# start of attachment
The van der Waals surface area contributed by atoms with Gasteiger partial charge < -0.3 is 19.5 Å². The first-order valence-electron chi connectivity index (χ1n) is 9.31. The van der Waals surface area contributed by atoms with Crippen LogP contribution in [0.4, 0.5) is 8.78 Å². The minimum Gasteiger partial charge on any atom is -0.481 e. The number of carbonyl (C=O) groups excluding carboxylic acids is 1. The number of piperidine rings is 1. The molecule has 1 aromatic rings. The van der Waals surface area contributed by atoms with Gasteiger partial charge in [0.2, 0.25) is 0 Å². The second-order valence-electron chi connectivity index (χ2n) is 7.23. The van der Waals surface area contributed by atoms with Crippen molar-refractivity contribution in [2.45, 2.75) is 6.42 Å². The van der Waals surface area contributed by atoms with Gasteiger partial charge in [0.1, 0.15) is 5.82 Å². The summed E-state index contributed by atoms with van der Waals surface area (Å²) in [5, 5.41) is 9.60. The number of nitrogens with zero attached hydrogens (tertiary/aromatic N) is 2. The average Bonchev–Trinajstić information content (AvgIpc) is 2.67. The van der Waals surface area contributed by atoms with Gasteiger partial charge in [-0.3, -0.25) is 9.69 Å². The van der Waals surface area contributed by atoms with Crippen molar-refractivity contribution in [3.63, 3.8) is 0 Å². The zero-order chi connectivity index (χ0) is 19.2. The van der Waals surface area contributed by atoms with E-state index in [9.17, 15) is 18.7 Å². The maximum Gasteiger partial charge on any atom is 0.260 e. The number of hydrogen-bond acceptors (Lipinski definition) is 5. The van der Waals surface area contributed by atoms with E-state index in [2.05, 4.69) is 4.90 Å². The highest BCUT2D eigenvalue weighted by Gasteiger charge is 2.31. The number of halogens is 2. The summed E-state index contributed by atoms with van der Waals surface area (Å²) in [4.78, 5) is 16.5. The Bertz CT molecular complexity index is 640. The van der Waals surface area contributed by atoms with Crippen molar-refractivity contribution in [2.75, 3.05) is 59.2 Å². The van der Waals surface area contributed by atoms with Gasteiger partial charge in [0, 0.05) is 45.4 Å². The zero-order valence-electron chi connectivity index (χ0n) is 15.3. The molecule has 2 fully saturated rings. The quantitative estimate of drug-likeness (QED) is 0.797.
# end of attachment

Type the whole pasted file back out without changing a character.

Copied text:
The van der Waals surface area contributed by atoms with Gasteiger partial charge < -0.3 is 19.5 Å². The first-order valence-electron chi connectivity index (χ1n) is 9.31. The van der Waals surface area contributed by atoms with Crippen LogP contribution in [0.4, 0.5) is 8.78 Å². The minimum Gasteiger partial charge on any atom is -0.481 e. The number of carbonyl (C=O) groups excluding carboxylic acids is 1. The number of piperidine rings is 1. The molecule has 1 aromatic rings. The van der Waals surface area contributed by atoms with Gasteiger partial charge in [0.2, 0.25) is 0 Å². The second-order valence-electron chi connectivity index (χ2n) is 7.23. The van der Waals surface area contributed by atoms with Crippen molar-refractivity contribution in [2.45, 2.75) is 6.42 Å². The van der Waals surface area contributed by atoms with Gasteiger partial charge in [0.1, 0.15) is 5.82 Å². The summed E-state index contributed by atoms with van der Waals surface area (Å²) in [5, 5.41) is 9.60. The number of nitrogens with zero attached hydrogens (tertiary/aromatic N) is 2. The average Bonchev–Trinajstić information content (AvgIpc) is 2.67. The van der Waals surface area contributed by atoms with Gasteiger partial charge in [-0.3, -0.25) is 9.69 Å². The van der Waals surface area contributed by atoms with Crippen molar-refractivity contribution in [3.63, 3.8) is 0 Å². The zero-order chi connectivity index (χ0) is 19.2. The van der Waals surface area contributed by atoms with E-state index in [9.17, 15) is 18.7 Å². The maximum Gasteiger partial charge on any atom is 0.260 e. The number of hydrogen-bond acceptors (Lipinski definition) is 5. The van der Waals surface area contributed by atoms with E-state index in [2.05, 4.69) is 4.90 Å². The highest BCUT2D eigenvalue weighted by Gasteiger charge is 2.31. The number of halogens is 2. The summed E-state index contributed by atoms with van der Waals surface area (Å²) in [4.78, 5) is 16.5. The Bertz CT molecular complexity index is 640. The van der Waals surface area contributed by atoms with Crippen molar-refractivity contribution in [2.75, 3.05) is 59.2 Å². The van der Waals surface area contributed by atoms with Gasteiger partial charge in [0, 0.05) is 45.4 Å². The zero-order valence-electron chi connectivity index (χ0n) is 15.3. The molecule has 2 fully saturated rings. The quantitative estimate of drug-likeness (QED) is 0.797.